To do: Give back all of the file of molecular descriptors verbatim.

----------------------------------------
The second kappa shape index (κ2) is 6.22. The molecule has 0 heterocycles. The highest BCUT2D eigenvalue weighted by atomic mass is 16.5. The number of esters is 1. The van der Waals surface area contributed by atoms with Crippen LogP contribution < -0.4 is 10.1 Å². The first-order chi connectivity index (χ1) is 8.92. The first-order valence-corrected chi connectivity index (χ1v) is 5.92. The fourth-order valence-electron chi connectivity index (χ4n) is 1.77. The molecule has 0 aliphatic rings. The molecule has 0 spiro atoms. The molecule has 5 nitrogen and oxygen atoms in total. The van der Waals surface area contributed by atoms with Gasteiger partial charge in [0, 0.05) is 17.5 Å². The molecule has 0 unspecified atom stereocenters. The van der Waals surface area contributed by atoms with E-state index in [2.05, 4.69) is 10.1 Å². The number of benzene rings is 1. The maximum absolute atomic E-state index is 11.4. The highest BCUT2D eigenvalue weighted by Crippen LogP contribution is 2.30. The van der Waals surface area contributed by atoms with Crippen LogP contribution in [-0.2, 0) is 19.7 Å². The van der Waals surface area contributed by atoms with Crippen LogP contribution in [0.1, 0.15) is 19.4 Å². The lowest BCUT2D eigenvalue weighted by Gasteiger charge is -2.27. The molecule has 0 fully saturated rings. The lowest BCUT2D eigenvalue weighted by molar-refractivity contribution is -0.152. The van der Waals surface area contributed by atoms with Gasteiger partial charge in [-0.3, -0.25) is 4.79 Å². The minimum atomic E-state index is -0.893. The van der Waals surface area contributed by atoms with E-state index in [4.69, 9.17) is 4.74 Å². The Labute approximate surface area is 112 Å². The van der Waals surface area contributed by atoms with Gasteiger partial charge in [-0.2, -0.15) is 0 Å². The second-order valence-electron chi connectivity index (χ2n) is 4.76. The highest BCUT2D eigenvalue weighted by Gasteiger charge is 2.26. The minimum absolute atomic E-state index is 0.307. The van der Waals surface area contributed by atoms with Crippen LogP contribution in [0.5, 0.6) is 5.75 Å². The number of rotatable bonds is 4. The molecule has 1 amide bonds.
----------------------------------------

The second kappa shape index (κ2) is 6.22. The molecule has 0 heterocycles. The highest BCUT2D eigenvalue weighted by atomic mass is 16.5. The number of esters is 1. The van der Waals surface area contributed by atoms with Crippen LogP contribution < -0.4 is 10.1 Å². The first-order chi connectivity index (χ1) is 8.92. The first-order valence-corrected chi connectivity index (χ1v) is 5.92. The fourth-order valence-electron chi connectivity index (χ4n) is 1.77. The molecule has 0 aliphatic rings. The molecule has 0 spiro atoms. The molecule has 5 nitrogen and oxygen atoms in total. The van der Waals surface area contributed by atoms with Gasteiger partial charge in [0, 0.05) is 17.5 Å². The molecule has 0 unspecified atom stereocenters. The van der Waals surface area contributed by atoms with E-state index in [2.05, 4.69) is 10.1 Å². The number of benzene rings is 1. The maximum absolute atomic E-state index is 11.4. The highest BCUT2D eigenvalue weighted by Crippen LogP contribution is 2.30. The van der Waals surface area contributed by atoms with Crippen LogP contribution in [-0.2, 0) is 19.7 Å². The van der Waals surface area contributed by atoms with Crippen LogP contribution in [0.1, 0.15) is 19.4 Å². The lowest BCUT2D eigenvalue weighted by Gasteiger charge is -2.27. The molecule has 0 fully saturated rings. The lowest BCUT2D eigenvalue weighted by molar-refractivity contribution is -0.152. The van der Waals surface area contributed by atoms with Gasteiger partial charge in [-0.3, -0.25) is 4.79 Å². The minimum atomic E-state index is -0.893. The van der Waals surface area contributed by atoms with E-state index in [4.69, 9.17) is 4.74 Å². The Labute approximate surface area is 112 Å². The van der Waals surface area contributed by atoms with Gasteiger partial charge in [-0.2, -0.15) is 0 Å². The second-order valence-electron chi connectivity index (χ2n) is 4.76. The highest BCUT2D eigenvalue weighted by Gasteiger charge is 2.26. The minimum absolute atomic E-state index is 0.307. The van der Waals surface area contributed by atoms with Crippen LogP contribution in [0.5, 0.6) is 5.75 Å². The number of rotatable bonds is 4. The molecule has 1 amide bonds.